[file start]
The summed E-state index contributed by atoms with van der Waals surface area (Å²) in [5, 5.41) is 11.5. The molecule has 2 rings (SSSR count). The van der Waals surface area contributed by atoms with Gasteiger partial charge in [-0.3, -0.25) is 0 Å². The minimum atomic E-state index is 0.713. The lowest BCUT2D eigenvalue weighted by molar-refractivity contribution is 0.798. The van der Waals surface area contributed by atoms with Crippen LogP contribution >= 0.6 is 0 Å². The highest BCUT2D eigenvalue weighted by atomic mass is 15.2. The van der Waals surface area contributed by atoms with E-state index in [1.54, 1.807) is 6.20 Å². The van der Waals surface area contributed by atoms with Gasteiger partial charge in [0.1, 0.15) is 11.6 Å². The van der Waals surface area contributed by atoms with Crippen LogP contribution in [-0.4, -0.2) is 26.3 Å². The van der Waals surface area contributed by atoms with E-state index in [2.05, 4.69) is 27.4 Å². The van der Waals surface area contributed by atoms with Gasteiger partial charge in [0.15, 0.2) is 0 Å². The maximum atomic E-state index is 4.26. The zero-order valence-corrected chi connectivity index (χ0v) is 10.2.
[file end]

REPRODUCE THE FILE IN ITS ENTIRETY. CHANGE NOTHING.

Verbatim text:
The summed E-state index contributed by atoms with van der Waals surface area (Å²) in [5, 5.41) is 11.5. The molecule has 2 rings (SSSR count). The van der Waals surface area contributed by atoms with Gasteiger partial charge in [-0.3, -0.25) is 0 Å². The minimum atomic E-state index is 0.713. The lowest BCUT2D eigenvalue weighted by molar-refractivity contribution is 0.798. The van der Waals surface area contributed by atoms with Crippen LogP contribution >= 0.6 is 0 Å². The highest BCUT2D eigenvalue weighted by atomic mass is 15.2. The van der Waals surface area contributed by atoms with E-state index in [1.54, 1.807) is 6.20 Å². The van der Waals surface area contributed by atoms with Gasteiger partial charge in [0.1, 0.15) is 11.6 Å². The van der Waals surface area contributed by atoms with Crippen LogP contribution in [-0.4, -0.2) is 26.3 Å². The van der Waals surface area contributed by atoms with E-state index in [2.05, 4.69) is 27.4 Å². The van der Waals surface area contributed by atoms with Gasteiger partial charge in [0.15, 0.2) is 0 Å². The maximum atomic E-state index is 4.26. The zero-order valence-corrected chi connectivity index (χ0v) is 10.2.